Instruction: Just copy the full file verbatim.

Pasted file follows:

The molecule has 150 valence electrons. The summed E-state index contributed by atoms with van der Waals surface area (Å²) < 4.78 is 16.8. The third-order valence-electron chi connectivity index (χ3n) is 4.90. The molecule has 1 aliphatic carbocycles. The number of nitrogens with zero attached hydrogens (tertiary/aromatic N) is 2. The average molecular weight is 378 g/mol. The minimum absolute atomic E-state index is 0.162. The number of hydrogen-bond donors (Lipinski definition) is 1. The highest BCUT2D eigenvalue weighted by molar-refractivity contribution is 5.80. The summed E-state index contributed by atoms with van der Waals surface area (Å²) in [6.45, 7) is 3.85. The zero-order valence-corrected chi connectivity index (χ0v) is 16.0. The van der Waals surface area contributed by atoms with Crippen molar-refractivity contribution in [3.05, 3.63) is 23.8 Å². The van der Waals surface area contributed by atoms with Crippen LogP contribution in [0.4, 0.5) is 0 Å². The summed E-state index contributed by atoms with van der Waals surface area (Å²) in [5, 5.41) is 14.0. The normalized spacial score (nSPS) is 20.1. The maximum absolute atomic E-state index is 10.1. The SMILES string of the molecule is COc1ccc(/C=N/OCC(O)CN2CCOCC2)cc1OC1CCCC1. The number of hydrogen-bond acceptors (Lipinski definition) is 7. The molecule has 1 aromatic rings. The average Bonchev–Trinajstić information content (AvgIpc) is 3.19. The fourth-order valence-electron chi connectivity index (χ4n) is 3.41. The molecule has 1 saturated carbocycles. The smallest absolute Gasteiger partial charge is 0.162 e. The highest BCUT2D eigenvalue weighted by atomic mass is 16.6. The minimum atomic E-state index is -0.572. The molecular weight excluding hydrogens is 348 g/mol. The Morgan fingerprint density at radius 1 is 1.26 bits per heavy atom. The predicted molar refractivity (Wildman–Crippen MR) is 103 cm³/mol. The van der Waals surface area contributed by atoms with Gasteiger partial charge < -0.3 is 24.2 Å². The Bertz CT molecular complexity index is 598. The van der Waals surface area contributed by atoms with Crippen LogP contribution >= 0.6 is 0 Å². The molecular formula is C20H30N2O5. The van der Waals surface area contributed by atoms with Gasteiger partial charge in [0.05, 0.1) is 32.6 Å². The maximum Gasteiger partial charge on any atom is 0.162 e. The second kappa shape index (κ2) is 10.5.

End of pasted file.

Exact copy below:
The molecule has 150 valence electrons. The summed E-state index contributed by atoms with van der Waals surface area (Å²) < 4.78 is 16.8. The third-order valence-electron chi connectivity index (χ3n) is 4.90. The molecule has 1 aliphatic carbocycles. The number of nitrogens with zero attached hydrogens (tertiary/aromatic N) is 2. The average molecular weight is 378 g/mol. The minimum absolute atomic E-state index is 0.162. The number of hydrogen-bond donors (Lipinski definition) is 1. The highest BCUT2D eigenvalue weighted by molar-refractivity contribution is 5.80. The summed E-state index contributed by atoms with van der Waals surface area (Å²) in [6.45, 7) is 3.85. The zero-order valence-corrected chi connectivity index (χ0v) is 16.0. The van der Waals surface area contributed by atoms with Crippen molar-refractivity contribution in [3.05, 3.63) is 23.8 Å². The van der Waals surface area contributed by atoms with Crippen LogP contribution in [0.4, 0.5) is 0 Å². The summed E-state index contributed by atoms with van der Waals surface area (Å²) in [5, 5.41) is 14.0. The normalized spacial score (nSPS) is 20.1. The maximum absolute atomic E-state index is 10.1. The SMILES string of the molecule is COc1ccc(/C=N/OCC(O)CN2CCOCC2)cc1OC1CCCC1. The number of hydrogen-bond acceptors (Lipinski definition) is 7. The molecule has 1 aromatic rings. The average Bonchev–Trinajstić information content (AvgIpc) is 3.19. The fourth-order valence-electron chi connectivity index (χ4n) is 3.41. The molecule has 1 saturated carbocycles. The smallest absolute Gasteiger partial charge is 0.162 e. The highest BCUT2D eigenvalue weighted by atomic mass is 16.6. The minimum atomic E-state index is -0.572. The molecular weight excluding hydrogens is 348 g/mol. The Morgan fingerprint density at radius 1 is 1.26 bits per heavy atom. The predicted molar refractivity (Wildman–Crippen MR) is 103 cm³/mol. The van der Waals surface area contributed by atoms with Gasteiger partial charge < -0.3 is 24.2 Å². The Bertz CT molecular complexity index is 598. The van der Waals surface area contributed by atoms with Crippen LogP contribution >= 0.6 is 0 Å². The molecular formula is C20H30N2O5. The van der Waals surface area contributed by atoms with Gasteiger partial charge in [0.05, 0.1) is 32.6 Å². The maximum Gasteiger partial charge on any atom is 0.162 e. The second kappa shape index (κ2) is 10.5.